Tags - Categorization of content by users adding "tags"—short, usually one-word descriptions—to facilitate searching, without dependence on pre-made categories. Collections of tags created by many users within a single system may be referred to as "folksonomies" (i.e., folk taxonomies).
Extensions Software that makes the Web an application platform as well as a document server. These include software like Adobe Reader, Adobe Flash player, Microsoft Silverlight, ActiveX, Oracle Java, Quicktime, Windows Media, etc.
Signals The use of syndication technology such as RSS to notify users of content changes.
And from these concepts for Web 2.0, it then can be sectioned as having 3 elemental components:
- Rich Internet application (RIA) — defines the experience brought from desktop to browser whether it is from a graphical point of view or usability point of view. Some buzzwords related to RIA are Ajax, Flash or Flex and Silverlight.
- Service-oriented architecture (SOA) — is a key piece in Web 2.0 which defines how Web 2.0 applications expose their functionality so that other applications can leverage and integrate the functionality providing a set of much richer applications (Examples are: Feeds, RSS, Web Services, Mash-ups)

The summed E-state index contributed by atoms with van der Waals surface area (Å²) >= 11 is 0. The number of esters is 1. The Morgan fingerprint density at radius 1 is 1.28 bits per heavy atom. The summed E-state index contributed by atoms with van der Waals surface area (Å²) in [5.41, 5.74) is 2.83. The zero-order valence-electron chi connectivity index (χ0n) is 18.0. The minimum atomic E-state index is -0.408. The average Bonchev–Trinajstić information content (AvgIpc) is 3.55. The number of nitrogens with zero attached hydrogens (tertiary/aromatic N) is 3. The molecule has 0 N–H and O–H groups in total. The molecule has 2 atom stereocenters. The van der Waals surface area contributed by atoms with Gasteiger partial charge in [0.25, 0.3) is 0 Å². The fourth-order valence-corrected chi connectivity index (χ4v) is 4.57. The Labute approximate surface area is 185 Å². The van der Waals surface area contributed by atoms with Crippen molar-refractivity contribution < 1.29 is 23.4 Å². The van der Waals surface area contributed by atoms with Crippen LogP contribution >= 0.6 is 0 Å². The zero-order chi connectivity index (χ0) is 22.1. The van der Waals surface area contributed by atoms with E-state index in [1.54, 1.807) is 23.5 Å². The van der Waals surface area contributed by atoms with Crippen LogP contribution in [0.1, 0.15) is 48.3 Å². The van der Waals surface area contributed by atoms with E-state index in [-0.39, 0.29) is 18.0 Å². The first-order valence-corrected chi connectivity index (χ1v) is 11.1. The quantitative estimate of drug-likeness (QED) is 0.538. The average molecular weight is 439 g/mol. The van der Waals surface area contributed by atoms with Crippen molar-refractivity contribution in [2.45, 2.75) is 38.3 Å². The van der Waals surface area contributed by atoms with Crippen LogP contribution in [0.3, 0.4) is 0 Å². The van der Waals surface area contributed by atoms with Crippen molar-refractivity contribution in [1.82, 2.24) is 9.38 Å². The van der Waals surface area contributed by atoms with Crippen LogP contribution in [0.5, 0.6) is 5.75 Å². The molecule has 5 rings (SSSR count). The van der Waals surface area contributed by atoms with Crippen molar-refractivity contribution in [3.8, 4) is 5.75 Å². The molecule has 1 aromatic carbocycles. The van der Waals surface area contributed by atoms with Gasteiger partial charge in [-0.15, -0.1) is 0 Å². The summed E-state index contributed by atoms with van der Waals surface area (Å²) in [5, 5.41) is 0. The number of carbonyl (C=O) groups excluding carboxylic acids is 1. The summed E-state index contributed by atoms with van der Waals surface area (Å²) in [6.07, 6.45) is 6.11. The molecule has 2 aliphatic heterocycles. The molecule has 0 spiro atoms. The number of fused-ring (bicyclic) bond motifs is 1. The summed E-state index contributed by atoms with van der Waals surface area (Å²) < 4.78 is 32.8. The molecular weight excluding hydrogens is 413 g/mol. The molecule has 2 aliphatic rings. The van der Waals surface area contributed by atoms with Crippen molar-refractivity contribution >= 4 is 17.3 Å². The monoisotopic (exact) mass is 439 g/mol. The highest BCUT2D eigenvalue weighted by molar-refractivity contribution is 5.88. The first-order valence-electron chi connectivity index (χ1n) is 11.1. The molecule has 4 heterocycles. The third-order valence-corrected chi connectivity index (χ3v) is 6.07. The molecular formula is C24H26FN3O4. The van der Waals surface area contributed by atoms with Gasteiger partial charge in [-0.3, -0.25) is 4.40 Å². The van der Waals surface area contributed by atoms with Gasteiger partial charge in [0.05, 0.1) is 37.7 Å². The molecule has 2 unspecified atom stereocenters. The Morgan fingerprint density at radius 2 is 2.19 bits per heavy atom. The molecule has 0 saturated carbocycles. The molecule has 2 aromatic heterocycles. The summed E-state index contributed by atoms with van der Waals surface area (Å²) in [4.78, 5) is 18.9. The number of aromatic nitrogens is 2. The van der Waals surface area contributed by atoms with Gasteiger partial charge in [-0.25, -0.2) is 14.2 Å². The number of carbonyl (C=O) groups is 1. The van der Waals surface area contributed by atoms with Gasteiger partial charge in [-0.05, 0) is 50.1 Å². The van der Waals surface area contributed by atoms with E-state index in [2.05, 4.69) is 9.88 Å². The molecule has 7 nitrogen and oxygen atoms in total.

- Social Web — defines how Web 2.0 tends to interact much more with the end user and make the end-user an integral part.
That all together simply means that the web you know now and enjoy everyday, be it in your smartphone, slate or PC. Just didn’t existed just 8 years ago and had not popularized and spread out, just 5 years ago. This is not meant to be taken as if I was implying some of you were not around back then. But would you be shocked to now than more than half of current internet users were not around 7 years ago? Well, now you know.
Back then in the early 2000, the truly big changes were video embeds going mainstream with RealPlayer, Windows Media Video and Quicktime. As so there were then the first animated embed elements from Macromedia (later bought by Adobe and turned in the Flash of today). Ditto for more and more powerful java applets that let you do all kind of things directly in the browser. All kinds of things that by the time the Web 2.0 exploded in 2005 were starting to go away and be fully replaced thanks to the rise of Widgets and RIA’s from 2007 and on, Just a Social Media was about explode thanks to the build up of all those things.
From The WWW of Now To The WWW of the Future.
Now in 2011, what happened just 5 years ago is already old history. As from early 2010 and on people re now wondering where is Web 3.0? It is not supposed to be here already?
With the answer that being; It is already here and I see Web 3.0 as the full Appification of the web and web content and the use of Web Stack Only to develop apps . A web that lives within apps beyond a browser, in Apps that have completely blurred the lines of desktop, mobile and browser. A web that can still exist within a RIA solution. A Web that also has not just transcended platforms, but that is mature and advanced enough to have an acceptable amount of fidelity not just cross-platform, but also cross-device and cross-medium.
What to expect of the World Wide Web for the future? Just that it will be there as it has been there now: Free, Open and Accessible. Anything else I will gladly like to live it as it comes and goes.